5

Is one allowed to be a firefighter if he might be required to work on Shabbat? or is he allowed to, in order to save lives?

  • 1
    @DoubleAA, I don't think that's the same thing -- finding yourself in that situation might be different from choosing an occupation that you know will place you in that situation. (That said, I know enough Jewish doctors who do or did do rotations in hospitals to suspect that this is permitted, though I don't know under what circumstances.) – Monica Cellio Oct 30 '12 at 23:55
  • 1
    Also, welcome to Mi Yodeya! I'm glad to see you've registered your account and I look forward to seeing you around. – Double AA Oct 31 '12 at 0:01
  • 1
    @Ariel It's not about where he lives, but what the question he is asking is. Any lemaaseh question should be posed to his personal Rabbi. – Double AA Oct 31 '12 at 3:36
  • 2
    The issue isn't just about placing oneself in an occupation where you must break Shabbos to save a life, you are also expected to save property. – Yirmeyahu Oct 31 '12 at 4:26
  • 3
    @Yirmeyahu We generally assume nowadays that any significant fire is a threat to life because it can easily spread to other buildings. But yes, answers that touch on that would be good. – Double AA Oct 31 '12 at 4:41
4

When I was an EMT I lived in a place where there were many Jews in the rescue squad. The local rabbis told us to arrange a rotation which ensured that there was always someone to answer calls but that we didnt have more people than we need.

I would say that Jewish firefighters should try not to be on-call on shabbat but if they need to respond to life threatening emergencies they must.

|improve this answer|||||
  • This sounds like a huge risk to me. Weren't you ever short a person? – Charles Koppelman Oct 31 '12 at 14:50
  • But what about the duty to extinguish a fire to save property, either after the people have been brought to safety or to save an empty building? What if there no significant danger of it spreading? – Seth J Oct 31 '12 at 18:21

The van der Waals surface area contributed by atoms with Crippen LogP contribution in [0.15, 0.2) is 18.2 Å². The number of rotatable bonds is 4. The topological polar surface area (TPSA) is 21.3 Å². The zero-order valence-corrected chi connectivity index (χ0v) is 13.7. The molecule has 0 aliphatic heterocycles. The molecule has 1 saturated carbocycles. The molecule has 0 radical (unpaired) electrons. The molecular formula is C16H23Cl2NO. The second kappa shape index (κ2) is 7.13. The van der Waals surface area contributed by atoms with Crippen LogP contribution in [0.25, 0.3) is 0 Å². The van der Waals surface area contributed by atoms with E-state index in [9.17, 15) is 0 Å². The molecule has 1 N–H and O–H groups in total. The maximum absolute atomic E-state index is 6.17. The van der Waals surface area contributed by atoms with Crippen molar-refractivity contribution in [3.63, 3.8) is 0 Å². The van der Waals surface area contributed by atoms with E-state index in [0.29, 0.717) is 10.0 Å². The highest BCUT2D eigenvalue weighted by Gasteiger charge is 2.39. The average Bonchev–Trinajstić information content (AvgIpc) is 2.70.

• if we were ever short we had mutual aid from other neighboring towns. there were also backups on call. – Eytan Yammer Dec 2 '12 at 3:02
  • tAs far as I know there is no permission to extinguish fire to save only property. If ther eis a danger of spreading or to life and limb (which there almost always is) then of course the fire must be extinguished. – Eytan Yammer Dec 2 '12 at 3:03
0

As far as I know, since Fire-Fighting is all about rescuing lives (~ Pikuach Nefesh, פיקוח נפש) then it has priority over all other Mitzvas.

Source from Wikipedia: Here.

|improve this answer|||||
  • 3
    Felix, welcome to M.Y. Unfortunately, as mentioned in several comments already, firefighting involves saving property, not just lives. How do you justify that under פיקוח נפש? – Seth J Oct 31 '12 at 18:22
  • isnt a large fire considered a threat to life – daniel Nov 1 '12 at 2:20
  • @SethJ, as long as it's also lives - it's פיקוח נפש. – JNF Nov 1 '12 at 6:25
  • See also meta.judaism.stackexchange.com/q/1390. – msh210 Nov 1 '12 at 7:14

You must log in to answer this question.

Not the answer you're looking for? Browse other questions tagged .